Sunday November 11th 2018 marks 100 years since the end of World War 1. There will be many events to mark this important occasion and to thank those who lost their lives for us. These include 10,000 people marching past the Cenotaph in London (ballot applications to be part of the march close 12th August) and mass church bell ringing across the nation.
Poets are also playing their part in the 100 days leading up to the centenary of the Armistice. Every day a 100-word piece of writing, known as a centena, will be published by the Imperial War Museum. In each piece, the first three words are repeated at the end, as the conclusion. Each centena will focus on an individual who lived during the First World War and the impact the war had on that person. The aim is to look at people from every part of society. Katie Childs from the museum told the Sunday Times, “By releasing a centena each day, I hope that we are able to demonstrate the very different experiences of the First World War, and the impact it had on people and places long beyond the Armistice.”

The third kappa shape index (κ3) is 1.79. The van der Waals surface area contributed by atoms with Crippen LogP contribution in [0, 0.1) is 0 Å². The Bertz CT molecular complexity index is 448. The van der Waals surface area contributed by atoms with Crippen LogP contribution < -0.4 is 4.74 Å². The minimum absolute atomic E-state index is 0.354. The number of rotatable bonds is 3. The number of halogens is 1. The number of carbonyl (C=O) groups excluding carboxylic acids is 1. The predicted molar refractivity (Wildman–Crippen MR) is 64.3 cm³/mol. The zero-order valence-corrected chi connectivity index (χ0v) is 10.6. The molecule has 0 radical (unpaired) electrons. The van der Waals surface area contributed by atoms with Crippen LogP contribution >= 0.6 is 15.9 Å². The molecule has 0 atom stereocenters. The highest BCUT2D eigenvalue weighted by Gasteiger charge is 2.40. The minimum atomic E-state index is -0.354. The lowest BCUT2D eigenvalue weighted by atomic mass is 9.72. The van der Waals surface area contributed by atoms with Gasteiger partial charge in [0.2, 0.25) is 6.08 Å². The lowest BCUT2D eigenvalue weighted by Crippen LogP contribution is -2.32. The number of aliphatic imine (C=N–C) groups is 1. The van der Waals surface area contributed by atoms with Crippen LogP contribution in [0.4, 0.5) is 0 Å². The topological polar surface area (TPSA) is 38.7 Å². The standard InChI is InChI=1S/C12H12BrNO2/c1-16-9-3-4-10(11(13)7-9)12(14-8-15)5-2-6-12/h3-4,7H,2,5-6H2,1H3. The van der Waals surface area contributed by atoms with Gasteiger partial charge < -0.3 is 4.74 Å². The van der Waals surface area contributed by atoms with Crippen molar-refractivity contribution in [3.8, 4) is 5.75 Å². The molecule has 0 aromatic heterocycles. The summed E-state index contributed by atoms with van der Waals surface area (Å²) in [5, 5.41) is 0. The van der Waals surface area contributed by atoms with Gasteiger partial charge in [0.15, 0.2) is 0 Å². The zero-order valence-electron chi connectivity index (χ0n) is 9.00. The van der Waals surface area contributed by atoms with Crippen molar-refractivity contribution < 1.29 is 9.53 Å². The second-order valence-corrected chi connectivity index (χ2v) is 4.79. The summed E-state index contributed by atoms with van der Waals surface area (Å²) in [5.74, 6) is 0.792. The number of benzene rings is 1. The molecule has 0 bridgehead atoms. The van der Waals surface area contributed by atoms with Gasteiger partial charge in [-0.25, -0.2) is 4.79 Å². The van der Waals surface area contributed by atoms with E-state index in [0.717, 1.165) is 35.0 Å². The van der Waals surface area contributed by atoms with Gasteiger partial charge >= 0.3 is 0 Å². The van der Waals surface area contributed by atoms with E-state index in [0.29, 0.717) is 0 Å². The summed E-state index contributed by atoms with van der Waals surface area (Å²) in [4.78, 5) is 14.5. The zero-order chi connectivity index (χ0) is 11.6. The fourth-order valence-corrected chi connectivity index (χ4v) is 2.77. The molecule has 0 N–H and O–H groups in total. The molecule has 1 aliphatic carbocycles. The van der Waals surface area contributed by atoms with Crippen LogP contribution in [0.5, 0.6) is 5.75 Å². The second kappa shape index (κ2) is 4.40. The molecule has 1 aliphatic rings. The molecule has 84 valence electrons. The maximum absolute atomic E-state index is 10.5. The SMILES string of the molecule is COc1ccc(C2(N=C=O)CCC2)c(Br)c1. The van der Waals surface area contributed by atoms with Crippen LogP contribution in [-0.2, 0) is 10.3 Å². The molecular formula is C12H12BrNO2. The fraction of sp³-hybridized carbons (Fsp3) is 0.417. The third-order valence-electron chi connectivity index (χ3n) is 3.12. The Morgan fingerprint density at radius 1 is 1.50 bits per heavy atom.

The first centena was published on Sunday 5th August and was written by Angus Grundy from the perspective of Leopold Lojka. Lojka was driving the car carrying Archduke Franz Ferdinand when he was assassinated. Ferdinand’s murder led to the First World War. The second centena is by Therese Kieran and is about a Belgian embroider who spent the War in Ireland. I find today’s centena by Miranda Dickinson particularly moving. It’s about a bride married during her new husband’s 48 hour leave from the army. He returns to the front line and she goes to pose for a wedding photograph alone.
These pieces of writing are a fitting memorial to those who lived through such turbulent times and perhaps they’ll inspire some of us to get creative before November 11th 2018.